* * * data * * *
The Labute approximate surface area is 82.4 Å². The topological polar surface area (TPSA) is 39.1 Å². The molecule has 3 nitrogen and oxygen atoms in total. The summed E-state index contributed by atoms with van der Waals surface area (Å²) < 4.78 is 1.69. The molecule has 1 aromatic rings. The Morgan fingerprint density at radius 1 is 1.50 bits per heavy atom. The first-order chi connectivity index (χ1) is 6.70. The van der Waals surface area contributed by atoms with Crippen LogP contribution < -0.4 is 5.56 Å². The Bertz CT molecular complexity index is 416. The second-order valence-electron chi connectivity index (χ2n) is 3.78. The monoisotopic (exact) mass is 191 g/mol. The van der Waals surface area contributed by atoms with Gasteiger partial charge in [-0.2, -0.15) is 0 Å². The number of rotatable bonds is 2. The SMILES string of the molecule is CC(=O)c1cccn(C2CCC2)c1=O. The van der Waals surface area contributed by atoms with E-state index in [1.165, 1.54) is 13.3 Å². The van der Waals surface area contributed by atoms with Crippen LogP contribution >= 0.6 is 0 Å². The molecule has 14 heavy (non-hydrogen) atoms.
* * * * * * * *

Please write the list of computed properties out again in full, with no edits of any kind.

The Labute approximate surface area is 82.4 Å². The topological polar surface area (TPSA) is 39.1 Å². The molecule has 3 nitrogen and oxygen atoms in total. The summed E-state index contributed by atoms with van der Waals surface area (Å²) < 4.78 is 1.69. The molecule has 1 aromatic rings. The Morgan fingerprint density at radius 1 is 1.50 bits per heavy atom. The first-order chi connectivity index (χ1) is 6.70. The van der Waals surface area contributed by atoms with Crippen LogP contribution < -0.4 is 5.56 Å². The Bertz CT molecular complexity index is 416. The second-order valence-electron chi connectivity index (χ2n) is 3.78. The monoisotopic (exact) mass is 191 g/mol. The van der Waals surface area contributed by atoms with Gasteiger partial charge in [-0.2, -0.15) is 0 Å². The number of rotatable bonds is 2. The SMILES string of the molecule is CC(=O)c1cccn(C2CCC2)c1=O. The van der Waals surface area contributed by atoms with E-state index in [1.165, 1.54) is 13.3 Å². The van der Waals surface area contributed by atoms with Crippen LogP contribution >= 0.6 is 0 Å². The molecule has 14 heavy (non-hydrogen) atoms.